This short book (well short by MY standards) starts off the Alvin Maker series with the birth of the seventh son in the family of a seventh’s son. This mythical happening is filled with magic and even as the boy was being born, the water wanted to kill him. As the story goes on, we see his life from the perspective of his peers, the Torch that shone on him as he was being born (a girl with the ability to see all the possible futures of a newborn), the Tale Swapper (a visitor who liked to collect stories from people), the local priest and also from his father, mother and siblings.
If he did not speak his tale, it grew dank and musty, it shrank inside him, while with the telling the tale stayed fresh and virtuous.
What I loved about this book was the setting in the 18th century, when Americans were still being formed as a nation and the fights with the “Reds” and scalping was still an issue. I also loved the way that Christianity and Pagan believes co-existed for a while and how the Church treated the belief in supernatural.
From the end of the 18th century into the early years of the 19th, Americans crossed the Appalachian Mountains and moved across the Northwest Territory, spreading west to the banks of the great river. They traveled to find new homes, new lands, and they brought with them the plain magics of plain people. It is from these roots of the American dream that award-winning writer Orson Scott Card has crafted a uniquely American fantasy.
Using the lore and the folk magic of the men and women who settled a continent, and the beliefs of the tribes who were here before them, Card has created an alternate frontier America; a world where a particular kind of magic really works and where that magic has colored the entire history of the colonies. Charms and beseechings, hexes and potions, all have a place in the lives of the people of this world. “Knacks” abound: dowsers find water, sparks set fires, blacksmiths speak to their iron, the second sight warns of dangers to come, and a torch can read the heart-fire of anyone within reach. It is into this world, in a roadhouse on the track westward, amid the deep wood where the Red man still holds sway, that a very special child is born.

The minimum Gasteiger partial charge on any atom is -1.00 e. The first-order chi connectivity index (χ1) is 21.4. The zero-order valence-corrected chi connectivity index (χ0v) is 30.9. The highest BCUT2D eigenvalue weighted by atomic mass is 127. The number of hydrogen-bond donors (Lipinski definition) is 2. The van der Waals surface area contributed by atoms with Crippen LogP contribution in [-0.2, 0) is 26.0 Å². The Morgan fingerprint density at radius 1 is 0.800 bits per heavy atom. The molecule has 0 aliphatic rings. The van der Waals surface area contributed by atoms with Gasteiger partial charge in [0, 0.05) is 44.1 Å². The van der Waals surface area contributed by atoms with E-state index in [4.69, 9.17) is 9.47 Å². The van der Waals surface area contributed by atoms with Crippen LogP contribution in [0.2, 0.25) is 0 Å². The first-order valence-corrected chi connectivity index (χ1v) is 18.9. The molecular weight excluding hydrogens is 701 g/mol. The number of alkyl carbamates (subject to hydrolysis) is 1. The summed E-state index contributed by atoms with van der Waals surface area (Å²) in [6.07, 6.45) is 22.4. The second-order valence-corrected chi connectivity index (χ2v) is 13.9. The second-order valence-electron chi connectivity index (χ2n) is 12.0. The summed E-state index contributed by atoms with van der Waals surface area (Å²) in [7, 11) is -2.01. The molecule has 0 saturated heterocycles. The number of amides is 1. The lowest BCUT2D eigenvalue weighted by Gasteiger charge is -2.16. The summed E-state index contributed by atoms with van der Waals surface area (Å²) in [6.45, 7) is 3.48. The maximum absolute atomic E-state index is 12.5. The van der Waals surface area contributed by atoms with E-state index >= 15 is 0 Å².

Young Alvin is the seventh son of a seventh son, born while his six brothers all still lived. Such a birth is a powerful magic; such a boy is destined to become something great perhaps even a Maker. But no Maker has been born for many a century, and there is no lore to tell how the Maker’s knack works. At the age of six Alvin doesn’t seem to have any special talent at all, unless it’s the knack he has of working with stone and wood, crafting tools and ornaments; unless it’s his ability to paint a hex just right; unless it’s the way he has with animals. . . .
Yes, Alvin is something special; and even in the loving safety of his home, dark forces reach out to destroy him. Something will do anything to keep Alvin from growing up.
My favourite parts
In the book that the Tale Swapper carried with him, he wrote down the most important thing anyone has ever made in his life. The book begins with a quote from Ben Franklin saying that he created “Americans”, as the term was not inked before. The best way to bring a nation together is for their people to recognize themselves as part of the bigger picture and carry the same name.
You talk so sweet I bet you have to suck on salt for half and hour to get the taste of sugar out of your mouth.
The second favourite part was when the local priest visited Alvin Jr to exorcise the devil out of him. Now Alvin did not have a devil within him and he did what every 7-year old boy would do when confronted with a bible-thumping priest. He laughed it off.
The questions he asked the priest, though, were valid. Why should he believe in a man in the sky sitting in a throne, governing the entire world but who was small enough to be carried in his heart? The preacher could not keep his calm in the face of the questions asked by the innocent 7 year old and started scolding the boy for not believing. The preacher retreated to authority as soon as he feared his ideas could not stand on their own merit. Reasonable argument was impossible when authority became the arbiter.
I understand that you believe that it works,’ said Thrower patiently. ‘But everything in the world is either science or miracles. Miracles came from God in the ancient times, but those times are over. Today if we wish to change the world, it isn’t magic but science that will give us our tools.